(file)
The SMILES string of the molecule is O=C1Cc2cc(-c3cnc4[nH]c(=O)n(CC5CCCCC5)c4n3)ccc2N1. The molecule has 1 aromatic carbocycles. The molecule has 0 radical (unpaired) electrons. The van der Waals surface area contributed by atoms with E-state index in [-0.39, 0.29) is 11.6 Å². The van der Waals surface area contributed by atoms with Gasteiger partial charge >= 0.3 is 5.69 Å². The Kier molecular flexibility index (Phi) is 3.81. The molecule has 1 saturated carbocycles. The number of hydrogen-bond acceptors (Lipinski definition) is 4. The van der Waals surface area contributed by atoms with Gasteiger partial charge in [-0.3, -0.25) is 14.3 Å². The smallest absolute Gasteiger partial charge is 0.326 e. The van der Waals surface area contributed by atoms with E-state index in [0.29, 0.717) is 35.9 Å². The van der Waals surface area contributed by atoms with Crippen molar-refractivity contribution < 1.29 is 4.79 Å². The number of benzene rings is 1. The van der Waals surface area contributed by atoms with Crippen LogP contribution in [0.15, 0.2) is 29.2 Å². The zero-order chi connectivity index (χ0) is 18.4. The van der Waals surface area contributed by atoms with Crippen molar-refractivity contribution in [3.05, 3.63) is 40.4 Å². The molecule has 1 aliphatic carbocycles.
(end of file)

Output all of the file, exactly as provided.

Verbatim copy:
The SMILES string of the molecule is O=C1Cc2cc(-c3cnc4[nH]c(=O)n(CC5CCCCC5)c4n3)ccc2N1. The molecule has 1 aromatic carbocycles. The molecule has 0 radical (unpaired) electrons. The van der Waals surface area contributed by atoms with E-state index in [-0.39, 0.29) is 11.6 Å². The van der Waals surface area contributed by atoms with Gasteiger partial charge >= 0.3 is 5.69 Å². The Kier molecular flexibility index (Phi) is 3.81. The molecule has 1 saturated carbocycles. The number of hydrogen-bond acceptors (Lipinski definition) is 4. The van der Waals surface area contributed by atoms with Gasteiger partial charge in [-0.3, -0.25) is 14.3 Å². The smallest absolute Gasteiger partial charge is 0.326 e. The van der Waals surface area contributed by atoms with E-state index in [0.29, 0.717) is 35.9 Å². The van der Waals surface area contributed by atoms with Crippen molar-refractivity contribution < 1.29 is 4.79 Å². The number of benzene rings is 1. The van der Waals surface area contributed by atoms with Crippen LogP contribution in [0.15, 0.2) is 29.2 Å². The zero-order chi connectivity index (χ0) is 18.4. The van der Waals surface area contributed by atoms with Crippen molar-refractivity contribution in [3.05, 3.63) is 40.4 Å². The molecule has 1 aliphatic carbocycles.